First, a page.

Merrill Lynch said on Monday it will take a $5.7 billion third-quarter write- down as it unloads huge amounts of risky debt, and raise $8.5 billion by selling new stock.
The Wall Street investment bank and brokerage announced its plans less than two weeks after posting a $4.9 billion second- quarter loss, hurt by more than $9 billion of write-downs.
Merrill said its stock sale includes $3.4 billion to Singapore's state-run Temasek Holdings, one of its largest investors, and may grow to $9.8 billion to meet demand. Management also plans to buy 750,000 shares, it said.
Monday's write-down and plans to raise capital may raise further questions about Chief Executive John Thain's ability to turn around Merrill. The company has lost $19.2 billion in the last year and suffered more than $40 billion of write-downs from subprime mortgages and other risky debt.
"Are things that much worse than we were led to believe?" said James Ellman, president of Seacliff Capital in San Francisco. "If people were going to believe Thain when he said Merrill raised more capital than it needed to and had taken conservative marks on its securities book, I'm not sure they're going to believe him tomorrow morning." (See the accompanying video for the "Fast Money" traders' take on developments at Merrill.)
During a conference call on July 17, Thain said: "Right now we believe that we are in a very comfortable spot in terms of our capital."
Earlier this month, Merrill completed the sale of its 20 percent stake in Bloomberg LP, the news and financial data company, to Bloomberg Inc for $4.43 billion.
Merrill declined to comment further on the stock offering. The company's market value was about $23.9 billion as of Monday's close, based on reported shares outstanding.
Lenders including Merrill, Citigroup and UBS have announced more than $400 billion in write-downs and credit losses since the global credit crisis began a year ago.
Temasek had invested $5 billion in Merrill in December and February at $48 per share, but Merrill shares have fallen by about half since then.
To satisfy provisions under the earlier investment agreement, Merrill said it agreed to pay Temasek $2.5 billion and Temasek agreed to reinvest that amount without some protections in case Merrill raises more capital.
Merrill shares rose 42 cents to $24.75 in after-hours electronic trading. They fell $3.19, or 11.6 percent, to $24.33 in regular trading, and were down 54.7 percent this year through the market close.
Merrill said it agreed to sell $30.6 billion of collateralized debt obligations (CDOs), a kind of repackaged debt, to an affiliate of private equity fund Lone Star Funds for $6.7 billion. This will result in a $4.4 billion writedown, Merrill said.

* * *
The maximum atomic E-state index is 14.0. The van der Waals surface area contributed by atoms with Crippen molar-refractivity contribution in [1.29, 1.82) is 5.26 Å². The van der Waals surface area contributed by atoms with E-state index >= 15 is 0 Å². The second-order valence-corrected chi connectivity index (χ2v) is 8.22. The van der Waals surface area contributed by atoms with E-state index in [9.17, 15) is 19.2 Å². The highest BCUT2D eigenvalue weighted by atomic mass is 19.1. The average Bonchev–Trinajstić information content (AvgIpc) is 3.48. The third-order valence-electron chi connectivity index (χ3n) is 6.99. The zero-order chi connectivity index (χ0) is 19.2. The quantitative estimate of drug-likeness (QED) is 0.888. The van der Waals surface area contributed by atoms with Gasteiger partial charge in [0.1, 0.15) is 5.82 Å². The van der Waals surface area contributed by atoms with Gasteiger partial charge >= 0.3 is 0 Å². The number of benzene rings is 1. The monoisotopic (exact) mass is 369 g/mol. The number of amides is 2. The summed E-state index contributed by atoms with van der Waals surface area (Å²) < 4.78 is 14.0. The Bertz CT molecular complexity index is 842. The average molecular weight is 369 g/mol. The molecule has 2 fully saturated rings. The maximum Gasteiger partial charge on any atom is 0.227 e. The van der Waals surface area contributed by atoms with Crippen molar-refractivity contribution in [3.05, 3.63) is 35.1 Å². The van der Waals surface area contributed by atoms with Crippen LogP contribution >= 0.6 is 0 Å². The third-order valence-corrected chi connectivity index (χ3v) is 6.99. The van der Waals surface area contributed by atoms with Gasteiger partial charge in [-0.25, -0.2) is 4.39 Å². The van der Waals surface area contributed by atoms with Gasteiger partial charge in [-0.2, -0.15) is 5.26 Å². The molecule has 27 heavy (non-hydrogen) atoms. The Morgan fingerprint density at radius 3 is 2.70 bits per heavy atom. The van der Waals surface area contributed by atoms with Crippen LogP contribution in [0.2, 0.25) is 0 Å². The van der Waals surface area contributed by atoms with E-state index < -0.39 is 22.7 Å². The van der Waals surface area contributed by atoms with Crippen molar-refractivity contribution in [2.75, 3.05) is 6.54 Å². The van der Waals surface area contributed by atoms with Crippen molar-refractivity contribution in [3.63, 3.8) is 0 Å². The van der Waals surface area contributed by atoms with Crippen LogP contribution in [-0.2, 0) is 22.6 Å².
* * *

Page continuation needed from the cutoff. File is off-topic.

In addition, Merrill said it agreed to help bail out bond insurer Security Capital Assurance by agreeing to accept a $500 million cash payment in exchange for canceling some credit default swaps and ending related litigation.
Merrill said the settlement, together with the potential settlement of other CDO hedges, will result in a $1.3 billion writedown.
It also said holders of $5.4 billion of convertible preferred shares have agreed to swap their holdings for about 195 million common shares.
"The sale of the substantial majority of our CDO positions represents a significant milestone in our risk reduction efforts," Thain said in a statement. He said the sale and the stock issuance "will materially enhance the company's capital position and financial flexibility going forward."
Thain became chief executive last December following the ouster in October of his predecessor Stanley O'Neal.
Merrill still has wide exposure to mortgage debt.
As of June 27, it said it had exposures of $33.7 billion to U.S. prime mortgages, $1.01 billion to U.S. subprime mortgages, $1.54 billion to "Alt-A" mortgages and $7.45 billion to non- U.S. residential mortgages.
William Smith, president of Smith Asset Management Inc in New York, said Merrill fetched a "horrendous" price for the CDOs.
"The problem here is with Thain. You can throw him into the credibility problem camp now," Smith said. "It's tough to call the bottoms on these things because it seems like it's never ending, but this could be viewed as the watershed."
Temasek was not immediately available for comment.
Merrill shares closed 11.6 percent lower in the New York session Monday, but was up 13 percent in after-hours trading.